OpenRent Community

Renting with CCJs

I’ve been reading some of the threads on the landlords section and have seen that a lot of landlords have negative experience with CCJs. As such, I understand why landlords are so against tenants with CCJs.

However, I wondered if I could get some advice about my circumstances.

5.5 years ago, I lost my job (2 months before my first child was born). As I was already in the process of starting my own business, I found I was unable to get jobseekers/universal credit and had a very limited amount of money in the bank.

I decided to throw myself in to building up my own business and always made sure I paid my mortgage, and have paid my mortgage every month without fail. As I prioritised my mortgage over everything else, I ended up with 4 CCJs and my wife has 2. These have now been satisfied but only recently.

We have decided to sell our house and want to rent for a few years, but are really struggling to find someone that will accept us due to our CCJs.

My wife and I are now company directors on a combined income of £70k and we are in a position to pay 6 months upfront.

I just wondered if I could get some advice on the best way to approach our circumstances with a prospective landlord. I feel like a platform like Openrent is much better as a lot of letting agents will actively discourage landlords from even considering someone with CCJs :frowning:

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Be upfront
If you are clandestine it does not bode well
I just rejected someone becuase she alleged I said something I did not
Have a guarantor ready

just be honest with a landlord, we do not like it when people hide things from us

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I’ve been honest with every landlord we have approached so far (and would not consider doing otherwise) but still being hit with a hard ‘no’.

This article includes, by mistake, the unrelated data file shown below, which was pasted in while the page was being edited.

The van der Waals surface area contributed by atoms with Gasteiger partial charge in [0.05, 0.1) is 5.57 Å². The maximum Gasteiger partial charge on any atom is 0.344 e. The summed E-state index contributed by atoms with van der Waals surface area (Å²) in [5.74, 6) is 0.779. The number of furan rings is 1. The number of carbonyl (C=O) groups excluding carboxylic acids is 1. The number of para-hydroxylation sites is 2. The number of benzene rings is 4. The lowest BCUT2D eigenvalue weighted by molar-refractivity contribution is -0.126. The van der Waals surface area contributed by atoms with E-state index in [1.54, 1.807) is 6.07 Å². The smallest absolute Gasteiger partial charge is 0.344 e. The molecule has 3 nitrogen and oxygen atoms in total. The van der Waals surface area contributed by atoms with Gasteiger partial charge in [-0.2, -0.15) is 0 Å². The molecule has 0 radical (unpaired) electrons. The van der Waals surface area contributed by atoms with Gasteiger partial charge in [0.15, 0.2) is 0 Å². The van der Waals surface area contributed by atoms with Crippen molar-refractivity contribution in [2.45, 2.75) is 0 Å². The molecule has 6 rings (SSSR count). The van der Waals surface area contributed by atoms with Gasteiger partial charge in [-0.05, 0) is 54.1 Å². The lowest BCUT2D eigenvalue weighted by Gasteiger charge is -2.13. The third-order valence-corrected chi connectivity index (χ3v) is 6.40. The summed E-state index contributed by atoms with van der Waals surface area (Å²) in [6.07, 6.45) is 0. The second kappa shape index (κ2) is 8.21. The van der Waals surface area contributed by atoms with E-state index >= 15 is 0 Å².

It doesn’t help that for every rental in my area there are 5-10 people applying, so we are probably way down the list of what landlords will consider ‘safe’.

that is the problem , not enough rentals

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The fact that you are self employed compounds the risk. An attachment of earnings order is not an option for the landlord if you get into further financial difficulties.

I would definitely consider you, but many others wouldn’t. Where and what are you looking for?

Tbh, I would just stick with your current property or buy somewhere else iiwy.

I’m technically not self employed as we are both company directors (we are also paid on PAYE).

Looking for 3 bed in Lancashire.

Yeah if we don’t manage to find a suitable rental with a landlord that’ll accept us, we will have no option to be stay in our current house, we just would like to make the most of the current market but I get that’s not always going to be possible.

The rental market is probably worse than its been in decades. A series of Govt measures intended to protect tenants has ended up making it practically impossible for anyone outside a narrow band of risk factors to get a tenancy.

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totally agree with David . i have a couple of empty places and am in no hurry to rent them as I can make enough money in other directions.

I presume you earn £8-12k though and take the rest in dividends (if you are being tax efficient). I’ll guessing most landlords will understand that even less than being genuinely self employed!

Having said that, I don’t get why the self employed are considered more risky. I am ‘self employed’ (limited co) too. If I lose a client, I still have 50+ left, so still have most of my income. If an employee losses their one ‘client’ (ie job), that’s all of their income gone.

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s/emp have to have about 3 years accounts to show steadiness I have been S/E for 50 years and had no probs . There again I am not a tenant